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That being said, the book was great. It was a book that tells you the story of William Thornhill, who was born into extreme poverty in London. He turns to being a thief but is given a chance at life by being taken on as a waterman's (boatman's) apprentice on the Thames. He marries the girl he loves, and everything is going well. Until it is not. Like so many people in the 1800s. He is caught thieving again, sentenced to death but reprieved by being sent to the colony of New South Wales.
I feel like I have spoiled half the book for you. But THIS is where the book begins. This book tells the story of so many men and women that came out to Australia in the 1800s. They were shipped from the biggest city in the world to the most remote place on earth. And they survived, and prospered. As a great, great, great, great granddaughter of one of them, that's astounding, and I'm glad they did.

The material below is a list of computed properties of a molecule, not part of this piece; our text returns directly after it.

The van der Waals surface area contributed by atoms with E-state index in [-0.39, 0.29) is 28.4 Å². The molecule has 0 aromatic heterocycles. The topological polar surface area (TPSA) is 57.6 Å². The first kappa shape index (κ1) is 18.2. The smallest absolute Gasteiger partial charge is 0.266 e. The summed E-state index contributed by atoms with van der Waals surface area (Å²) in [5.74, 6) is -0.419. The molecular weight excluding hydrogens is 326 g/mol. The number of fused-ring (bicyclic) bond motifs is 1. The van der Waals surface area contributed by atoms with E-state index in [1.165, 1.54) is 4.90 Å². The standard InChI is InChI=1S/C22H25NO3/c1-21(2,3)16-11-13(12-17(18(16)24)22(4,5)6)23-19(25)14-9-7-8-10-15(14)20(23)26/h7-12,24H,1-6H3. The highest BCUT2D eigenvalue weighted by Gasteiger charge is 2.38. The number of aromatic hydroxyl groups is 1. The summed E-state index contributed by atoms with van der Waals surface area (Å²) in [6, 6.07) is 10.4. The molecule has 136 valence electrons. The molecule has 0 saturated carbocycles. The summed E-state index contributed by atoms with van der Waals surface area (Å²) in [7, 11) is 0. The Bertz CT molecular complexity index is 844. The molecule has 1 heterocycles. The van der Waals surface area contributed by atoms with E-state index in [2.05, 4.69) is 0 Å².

What is the thing that makes me emotional though, is not that part. It's what white Australians did to survive. That's the thing that kicks me in the guts. That's the thing, as an Australian that I know is creeping up on me from every crevice of this book. I understand. I understand the terror. The fear of the unknown. The fear for your family. But it does not excuse at all the horror we unleashed again, and again, and again, and still again even now.
There is still a division in our country. We should be better. We are slightly, but not at all enough. The right calls this a guilt agenda. I do not feel guilty for what my convict ancestor did or didn't do in 1820 or so as he didn't know better. I feel guilty as educated people in 201...4 we are doing terrible things still.
This book was brilliant and humbling. And if you don't know much about the very first settlers to Australia from Britain, it's not a bad way to learn.